Published May 6, 2020 | Version v1
Dataset Open

Data from: Adaptive thermal plasticity enhances sperm and egg performance in a model insect

Description

Rising and more variable global temperatures pose a challenge for biodiversity, with reproduction and fertility being especially sensitive to heat. Here, we assessed the potential for thermal adaptation in sperm and egg function using Tribolium flour beetles, a warm-temperate-tropical insect model. Following temperature increases through adult development, we found opposing gamete responses, with males producing shorter sperm and females laying larger eggs. Importantly, this gamete phenotypic plasticity was adaptive: thermal translocation experiments showed that both sperm and eggs produced in warmer conditions had superior reproductive performance in warmer environments, and vice versa for cooler production conditions and reproductive environments. In warmer environments, gamete plasticity enabled males to double their reproductive success, and females could increase offspring production by one-third. Our results reveal exciting potential for sensitive but vital traits within reproduction to handle increasing and more variable thermal regimes in the natural environment.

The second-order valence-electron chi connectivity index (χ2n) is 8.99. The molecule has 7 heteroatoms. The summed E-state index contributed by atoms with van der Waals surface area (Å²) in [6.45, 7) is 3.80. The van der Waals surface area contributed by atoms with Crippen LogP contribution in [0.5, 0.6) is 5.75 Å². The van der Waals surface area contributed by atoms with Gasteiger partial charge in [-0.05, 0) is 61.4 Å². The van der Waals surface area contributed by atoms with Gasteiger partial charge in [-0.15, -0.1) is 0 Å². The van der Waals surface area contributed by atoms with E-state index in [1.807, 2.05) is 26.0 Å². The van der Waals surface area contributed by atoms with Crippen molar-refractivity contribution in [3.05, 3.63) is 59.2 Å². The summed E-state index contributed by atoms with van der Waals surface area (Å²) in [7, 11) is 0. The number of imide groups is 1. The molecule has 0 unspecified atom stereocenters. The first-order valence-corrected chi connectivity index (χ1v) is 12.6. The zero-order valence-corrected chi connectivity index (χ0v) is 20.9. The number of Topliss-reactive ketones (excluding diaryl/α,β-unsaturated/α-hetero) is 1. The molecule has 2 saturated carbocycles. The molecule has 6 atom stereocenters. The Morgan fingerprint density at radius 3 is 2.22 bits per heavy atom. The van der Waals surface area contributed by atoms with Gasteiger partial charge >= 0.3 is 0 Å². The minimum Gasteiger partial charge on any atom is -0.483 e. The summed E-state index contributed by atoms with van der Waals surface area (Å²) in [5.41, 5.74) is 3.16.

Notes

Funding provided by: Natural Environment Research Council
Crossref Funder Registry ID: http://dx.doi.org/10.13039/501100000270
Award Number: NE/K013041/1

Funding provided by: Commonwealth Scholarship Commission
Crossref Funder Registry ID: http://dx.doi.org/10.13039/501100000867
Award Number: Fellowship to R Vasudeva

Files

Files (561.8 kB)

Name Size Download all
md5:dca4d52d421c7c3ee094384ce08a2df3
519.2 kB Download
md5:b2deb8d41bc9e8b463a7e866b09c849b
42.7 kB Download

Additional details

Related works

Is cited by
10.7554/eLife.49452 (DOI)